Consider the following: If one were to understand this story literally, and as describing the actual experience of two deceased persons, one would have to conclude that dead people can be "carried" by angels. Now, there would be nothing problematic about this if one believed (as I do) that dead human beings are corpses. But most Christians believe that, at death, human beings are introduced into an immaterial, "disembodied state" of existence. But is it even coherent to speak of a non-physical, disembodied thing being "carried" anywhere by other beings? It would certainly seem that for something to be "carried" somewhere implies that it has mass and corporeality. A literal reading of this story would also entail that non-physical, disembodied persons have eyes, bosoms, fingertips and tongues (and apparently nerves if they can experience the burning sensation that the rich man thought a single drop of water would momentarily alleviate). It would entail that, in spite of the "great gulf" that is said to be between them (which was evidently so wide that no one could cross it), Lazarus and the rich man were close enough to see and converse with each other. And finally, it would entail that Lazarus was literally in "Abraham's bosom," even though Abraham was said to be dead and buried, and sleeping with his ancestors in the grave (Gen 15:15, 25:8), and in need of being restored to a living, embodied existence through the resurrection.

But for the sake of argument, let's assume that this story is to be understood as a literal, historical account of two people's actual, post-mortem experiences. If this is the case, are we to believe that Lazarus is going to stay at "Abraham's side" for all eternity? And is the "rich man" going to be tormented in Hades for all eternity? I doubt this is what any Christian would confess to believing, when pressed. In fact, if anyone were attempting to use this passage to try and prove that Lazarus and the rich man aren't going to be resurrected (but are instead going to remain in Hades for all eternity), most Christians would probably point them to passages in Scripture that teach a universal resurrection and the ultimate destruction of death. But if that's the case, how then does this passage teach "an eternal state of punishment for the lost," as so many Christians understand it? Even if one understands this story literally, the place in which Lazarus is in comfort, and the place in which the rich man is in torment, are only temporary states! Even the "great gulf" will no longer exist after the place in which it exists has ceased to be.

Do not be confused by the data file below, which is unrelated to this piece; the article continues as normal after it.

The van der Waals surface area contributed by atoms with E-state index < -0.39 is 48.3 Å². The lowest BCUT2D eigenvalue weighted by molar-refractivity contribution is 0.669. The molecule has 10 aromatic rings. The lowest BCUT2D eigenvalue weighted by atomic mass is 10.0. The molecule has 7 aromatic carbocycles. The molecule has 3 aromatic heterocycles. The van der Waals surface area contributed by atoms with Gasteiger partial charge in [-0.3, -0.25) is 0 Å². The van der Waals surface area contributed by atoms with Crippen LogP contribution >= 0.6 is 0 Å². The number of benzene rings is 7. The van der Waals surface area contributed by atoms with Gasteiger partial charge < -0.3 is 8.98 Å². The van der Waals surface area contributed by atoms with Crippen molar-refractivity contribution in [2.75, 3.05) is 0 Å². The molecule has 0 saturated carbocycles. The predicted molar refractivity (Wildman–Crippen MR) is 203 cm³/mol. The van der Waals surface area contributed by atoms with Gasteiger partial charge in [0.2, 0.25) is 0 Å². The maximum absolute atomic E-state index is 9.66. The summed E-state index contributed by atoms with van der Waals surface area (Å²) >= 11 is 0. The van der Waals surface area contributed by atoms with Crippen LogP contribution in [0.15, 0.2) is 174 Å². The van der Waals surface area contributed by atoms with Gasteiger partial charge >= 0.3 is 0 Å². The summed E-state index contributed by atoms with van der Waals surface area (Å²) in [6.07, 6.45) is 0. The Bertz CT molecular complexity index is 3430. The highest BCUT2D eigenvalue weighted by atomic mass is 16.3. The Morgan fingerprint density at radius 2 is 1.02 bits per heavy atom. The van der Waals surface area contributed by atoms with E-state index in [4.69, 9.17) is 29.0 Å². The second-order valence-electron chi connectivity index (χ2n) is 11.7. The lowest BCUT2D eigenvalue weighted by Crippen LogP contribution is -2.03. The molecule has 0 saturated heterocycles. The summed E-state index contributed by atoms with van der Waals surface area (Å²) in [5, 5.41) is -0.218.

Furthermore, Hades must be a pretty hellish place for those more godly and tender-hearted souls who cannot help but feel compassion for those undergoing such torments, while being unable to do anything to alleviate their suffering! One must wonder whether it is even conceivable that our heavenly Father would "reward" the righteous by confining them to a place where, for ages, they would have to see the agony, smell the smoke, and listen to the shrieks of tormented souls as they begged for relief while being burned in fire (though exactly how an immaterial soul can be burned with fire is indeed a mystery). For those who have been made perfect in agape love and truly love their neighbor as themselves, the very experience of having to watch their neighbors writhe and moan in fiery torment without any hope of relief would itself be a cruel punishment. Fortunately, there is no need to interpret this passage as teaching that this has ever been, or ever will be, the case. When examined more closely, we find that Jesus intended this story to be understood as a parable, not as an actual historical account.